It's no great stretch to claim that Wilin Rosario is one of the most intriguing players on the Colorado Rockies' roster. He arguably has the most raw power of any other player in the organization, as evidenced by his 28 homer rookie season in 2012. When you launch nearly 30 dingers in only 426 plate appearances, opposing teams are going to start looking for weaknesses. In the early going of 2013, it appears that the scouting report on Wilin is just two words long: No fastballs.
Among Major League baseball players with at least 40 plate appearances, Rosario has seen the fewest fastballs of anyone. His 38.4 Fastball% is a full four percentage points lower than Josh Hamilton's, and Hamilton has been known to swing at everything he looks at, including low flying aircraft. And yet he sees more straight fastballs than Wilin.
Those fastballs have been replaced by off-speed breaking balls. Rosario has seen sliders 30.6 percent of the time, a number that leads the league by a fair margin. Accordingly, he sees pitches in the strike zone only 39.8% of the time, the 17th lowest number in the league. Pitchers want to get him to chase.
Has he obliged? According to Fangraphs, his swing percentage at pitches outside the strike zone is 35.5%, which is 41st in the league. Mashers like Ryan Braun, Adam Jones, Pablo Sandoval, Bryce Harper, Miguel Cabrera, and Hamilton (obviously) have all swung at more pitches out of the zone than Rosario. So he has demonstrated some ability to spit on the sliders.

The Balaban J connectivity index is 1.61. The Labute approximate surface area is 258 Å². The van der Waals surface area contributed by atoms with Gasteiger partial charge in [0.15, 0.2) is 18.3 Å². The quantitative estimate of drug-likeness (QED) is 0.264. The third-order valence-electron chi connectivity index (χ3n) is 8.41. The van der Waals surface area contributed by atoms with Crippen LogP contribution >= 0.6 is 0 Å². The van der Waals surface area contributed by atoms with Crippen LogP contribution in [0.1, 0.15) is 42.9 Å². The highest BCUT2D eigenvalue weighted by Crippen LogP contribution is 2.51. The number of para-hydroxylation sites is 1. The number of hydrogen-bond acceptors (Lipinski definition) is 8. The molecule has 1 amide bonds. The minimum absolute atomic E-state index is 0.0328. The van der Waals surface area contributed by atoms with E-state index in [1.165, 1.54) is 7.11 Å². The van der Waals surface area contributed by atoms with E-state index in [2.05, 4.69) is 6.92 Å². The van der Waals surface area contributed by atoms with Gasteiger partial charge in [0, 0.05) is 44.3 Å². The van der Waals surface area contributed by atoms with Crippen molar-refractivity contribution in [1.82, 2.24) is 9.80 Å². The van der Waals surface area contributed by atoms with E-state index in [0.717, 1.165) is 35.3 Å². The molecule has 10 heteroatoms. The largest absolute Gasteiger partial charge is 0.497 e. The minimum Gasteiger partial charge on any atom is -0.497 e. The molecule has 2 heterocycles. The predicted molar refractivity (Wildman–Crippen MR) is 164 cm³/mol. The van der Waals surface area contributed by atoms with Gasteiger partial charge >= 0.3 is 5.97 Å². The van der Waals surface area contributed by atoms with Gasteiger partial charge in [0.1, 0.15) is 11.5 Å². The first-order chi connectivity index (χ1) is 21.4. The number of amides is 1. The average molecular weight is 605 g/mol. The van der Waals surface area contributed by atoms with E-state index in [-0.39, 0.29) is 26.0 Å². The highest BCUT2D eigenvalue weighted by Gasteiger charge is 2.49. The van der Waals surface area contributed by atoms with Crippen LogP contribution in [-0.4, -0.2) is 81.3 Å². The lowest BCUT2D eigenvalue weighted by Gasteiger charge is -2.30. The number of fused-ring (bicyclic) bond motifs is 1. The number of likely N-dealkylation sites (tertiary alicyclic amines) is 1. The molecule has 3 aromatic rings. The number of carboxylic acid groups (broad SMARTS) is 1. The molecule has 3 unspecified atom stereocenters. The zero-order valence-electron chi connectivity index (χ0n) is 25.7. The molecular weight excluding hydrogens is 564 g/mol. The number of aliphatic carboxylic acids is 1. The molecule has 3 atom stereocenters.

However, that ability has not yet translated to his walk rate, which sits at a paltry 3.6%. He sees plenty of pitches per at bat; nearly four per plate appearance, which has him 52nd in the league, above the average. So while he has some discipline, and he works some deep counts, most of his at bats either end with him putting the ball in play or striking out. Of course, putting it in play has worked out pretty well so far this year; his triple slash line (AVG/OBP/SLG) is a healthy .302/.327/.547, good for a 126 wRC+.
The question is whether that's a sustainable approach. His batting average on balls put in play is .353, a number that only elite contact and speed guys can maintain. Wilin does not fall in that category. His current 2013 numbers actually look quite a bit like his 2012, except with a little luck with hits falling in; a more normalized BABIP probably puts him near where he was last year (.270/.312/.530). That's an above average line, especially for a catcher.
But when I look at his power to all fields, I end up dreaming that there could be more there. If he develops just a bit more patience, perhaps his walk rate will spike. If he demonstrates the ability to walk, maybe pitchers will have no choice but to throw him more fastballs. And if they throw him more fastballs, Wilin will hit the ball a really long way. It seems eminently possible, and he is only 24. There is a solid chance that Rosario's offense makes the jump from above average to elite. Should he do so, the Rockies' lineup could end up being the most fearsome in the Majors.